Compensation for rly accidents should rise with inflation: HC
The Bombay high court, on Saturday, said the railways should reasonably enhance the compensation paid to railway accident victims, taking into consideration the high level of inflation and the diminishing value of the Rupee.mumbai Updated: Sep 25, 2013 01:45 IST
The Bombay high court, on Saturday, said the railways should reasonably enhance the compensation paid to railway accident victims, taking into consideration the high level of inflation and the diminishing value of the Rupee.
The court was hearing an appeal filed by the railway administration challenging a July 17, 2005 order of the Railway Accident Claims Tribunal granting compensation of Rs1.2 lakh to a woman, who lost two fingers from one hand on account of an accident at Borivli station 10 years ago. The railway administration had challenged the award, contending that the compensation was excessive. Justice Ashok Bhangale, however, rejected the contention and dismissed the appeal saying the award was well within the discretion of the Tribunal and thus cannot be branded as excessive or unreasonable.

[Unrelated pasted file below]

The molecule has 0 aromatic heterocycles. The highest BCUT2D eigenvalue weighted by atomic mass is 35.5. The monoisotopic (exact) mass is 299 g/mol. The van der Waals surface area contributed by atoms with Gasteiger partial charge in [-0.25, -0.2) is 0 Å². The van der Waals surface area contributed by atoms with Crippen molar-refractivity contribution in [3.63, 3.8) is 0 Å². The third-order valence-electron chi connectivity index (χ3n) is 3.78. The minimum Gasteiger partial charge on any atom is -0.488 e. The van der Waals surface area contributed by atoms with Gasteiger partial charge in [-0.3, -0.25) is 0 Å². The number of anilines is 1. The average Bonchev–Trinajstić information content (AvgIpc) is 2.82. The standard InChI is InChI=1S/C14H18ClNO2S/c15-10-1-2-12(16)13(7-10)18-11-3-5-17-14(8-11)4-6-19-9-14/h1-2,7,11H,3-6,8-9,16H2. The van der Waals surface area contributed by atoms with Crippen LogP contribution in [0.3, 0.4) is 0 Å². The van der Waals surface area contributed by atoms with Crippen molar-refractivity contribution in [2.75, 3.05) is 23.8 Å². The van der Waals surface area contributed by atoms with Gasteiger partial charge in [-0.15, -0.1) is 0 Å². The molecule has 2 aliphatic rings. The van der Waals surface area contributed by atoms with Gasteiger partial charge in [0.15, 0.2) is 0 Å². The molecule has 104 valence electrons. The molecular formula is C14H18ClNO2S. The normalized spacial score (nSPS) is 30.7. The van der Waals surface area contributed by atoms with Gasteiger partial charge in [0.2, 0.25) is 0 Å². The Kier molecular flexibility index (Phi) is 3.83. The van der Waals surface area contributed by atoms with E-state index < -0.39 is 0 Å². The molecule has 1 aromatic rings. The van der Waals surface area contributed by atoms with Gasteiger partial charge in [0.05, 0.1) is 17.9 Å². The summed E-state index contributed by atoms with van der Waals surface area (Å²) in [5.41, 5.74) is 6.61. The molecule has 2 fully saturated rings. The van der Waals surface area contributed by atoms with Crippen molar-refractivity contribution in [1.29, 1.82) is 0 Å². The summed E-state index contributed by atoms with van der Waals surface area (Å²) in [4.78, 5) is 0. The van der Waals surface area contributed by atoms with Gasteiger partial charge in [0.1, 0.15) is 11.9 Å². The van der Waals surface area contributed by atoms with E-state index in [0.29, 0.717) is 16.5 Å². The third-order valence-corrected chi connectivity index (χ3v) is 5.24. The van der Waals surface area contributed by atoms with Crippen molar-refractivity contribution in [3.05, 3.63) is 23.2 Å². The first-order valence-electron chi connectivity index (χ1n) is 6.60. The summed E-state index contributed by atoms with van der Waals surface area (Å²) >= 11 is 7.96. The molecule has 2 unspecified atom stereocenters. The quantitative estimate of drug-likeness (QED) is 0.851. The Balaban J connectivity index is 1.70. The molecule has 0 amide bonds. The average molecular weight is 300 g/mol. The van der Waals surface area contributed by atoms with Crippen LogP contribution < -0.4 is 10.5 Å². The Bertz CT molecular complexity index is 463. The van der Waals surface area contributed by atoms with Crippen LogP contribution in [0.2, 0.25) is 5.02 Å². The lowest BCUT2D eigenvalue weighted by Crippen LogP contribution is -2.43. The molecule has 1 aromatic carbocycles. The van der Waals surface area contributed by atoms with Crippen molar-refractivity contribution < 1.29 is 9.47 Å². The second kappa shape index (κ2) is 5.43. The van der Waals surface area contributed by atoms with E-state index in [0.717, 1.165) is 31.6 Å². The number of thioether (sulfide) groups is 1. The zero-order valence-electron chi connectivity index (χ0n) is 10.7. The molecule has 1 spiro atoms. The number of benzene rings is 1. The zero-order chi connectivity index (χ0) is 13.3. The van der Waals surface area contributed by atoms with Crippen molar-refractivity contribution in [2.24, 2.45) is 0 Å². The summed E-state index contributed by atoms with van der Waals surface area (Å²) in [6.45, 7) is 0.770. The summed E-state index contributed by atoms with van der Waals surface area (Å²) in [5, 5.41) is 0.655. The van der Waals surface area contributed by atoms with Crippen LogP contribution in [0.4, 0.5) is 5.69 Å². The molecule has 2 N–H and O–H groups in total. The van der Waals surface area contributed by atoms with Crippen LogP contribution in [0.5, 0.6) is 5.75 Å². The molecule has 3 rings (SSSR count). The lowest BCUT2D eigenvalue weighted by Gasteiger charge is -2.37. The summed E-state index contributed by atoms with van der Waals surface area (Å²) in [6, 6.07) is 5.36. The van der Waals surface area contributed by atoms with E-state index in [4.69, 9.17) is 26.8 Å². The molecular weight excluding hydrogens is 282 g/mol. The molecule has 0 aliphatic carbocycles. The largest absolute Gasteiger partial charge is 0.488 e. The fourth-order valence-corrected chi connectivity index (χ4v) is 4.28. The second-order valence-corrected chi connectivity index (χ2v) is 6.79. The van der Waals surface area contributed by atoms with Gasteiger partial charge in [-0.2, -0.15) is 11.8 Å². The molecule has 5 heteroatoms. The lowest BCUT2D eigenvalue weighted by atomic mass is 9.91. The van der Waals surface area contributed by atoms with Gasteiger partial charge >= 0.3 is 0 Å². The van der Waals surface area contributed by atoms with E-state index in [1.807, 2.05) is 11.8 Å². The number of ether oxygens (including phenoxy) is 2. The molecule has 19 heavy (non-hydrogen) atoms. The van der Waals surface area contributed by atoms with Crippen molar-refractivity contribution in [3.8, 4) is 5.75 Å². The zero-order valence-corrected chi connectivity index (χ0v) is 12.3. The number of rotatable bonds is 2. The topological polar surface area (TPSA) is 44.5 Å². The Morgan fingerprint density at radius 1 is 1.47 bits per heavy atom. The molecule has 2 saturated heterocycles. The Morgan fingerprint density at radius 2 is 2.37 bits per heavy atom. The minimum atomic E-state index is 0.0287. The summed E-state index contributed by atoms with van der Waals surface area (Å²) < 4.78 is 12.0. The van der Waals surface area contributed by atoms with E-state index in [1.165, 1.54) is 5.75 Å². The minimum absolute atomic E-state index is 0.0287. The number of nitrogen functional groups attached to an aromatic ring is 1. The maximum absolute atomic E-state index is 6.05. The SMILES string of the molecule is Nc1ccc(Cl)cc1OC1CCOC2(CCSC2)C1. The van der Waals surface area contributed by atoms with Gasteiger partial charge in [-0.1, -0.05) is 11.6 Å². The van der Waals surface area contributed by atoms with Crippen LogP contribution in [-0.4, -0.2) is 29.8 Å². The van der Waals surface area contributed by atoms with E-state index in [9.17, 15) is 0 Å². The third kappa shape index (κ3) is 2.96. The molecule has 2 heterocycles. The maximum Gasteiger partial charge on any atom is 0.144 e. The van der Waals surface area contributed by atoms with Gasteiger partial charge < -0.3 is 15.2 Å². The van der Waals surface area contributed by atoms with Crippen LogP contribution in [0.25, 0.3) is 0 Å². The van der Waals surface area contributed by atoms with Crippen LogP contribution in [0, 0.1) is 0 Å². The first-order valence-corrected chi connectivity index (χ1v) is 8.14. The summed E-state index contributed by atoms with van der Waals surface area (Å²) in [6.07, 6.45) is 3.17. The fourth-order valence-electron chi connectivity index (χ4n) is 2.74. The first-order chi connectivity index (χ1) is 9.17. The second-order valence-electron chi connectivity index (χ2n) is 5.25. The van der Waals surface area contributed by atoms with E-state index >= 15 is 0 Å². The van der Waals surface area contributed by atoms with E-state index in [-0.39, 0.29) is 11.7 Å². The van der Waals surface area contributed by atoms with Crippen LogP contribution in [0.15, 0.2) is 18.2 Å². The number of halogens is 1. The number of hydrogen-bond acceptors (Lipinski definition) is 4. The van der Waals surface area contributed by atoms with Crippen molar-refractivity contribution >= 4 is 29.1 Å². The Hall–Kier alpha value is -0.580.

It is desirable that the railway administration should consider the growing inflation, rising prices of essential commodities and the diminishing value of the Rupee and prescribe reasonable, fair and equitable compensation for claimants or victims of untoward incidents within railway premises, said justice Bhangale.
The court said that in many cases, accident victims suffer permanent disability rendering them incapable of earning a living and that in cases of death, the aggrieved family loses the bread earner forever. “That being so, it is desirable that the railway board or railway administration may prescribe reasonable and fair amount of compensation,” justice Bhangale added.
The judge expressed the need for early enhancement of the compensation provided under the Railway Accident and Untoward Incidents (Compensation) Rules in view of the passage of the long period after they were last amended. The rules were introduced in 1990 and were amended only once in November 1997 and although 15 years have passed since, the compensation amount has not been enhanced.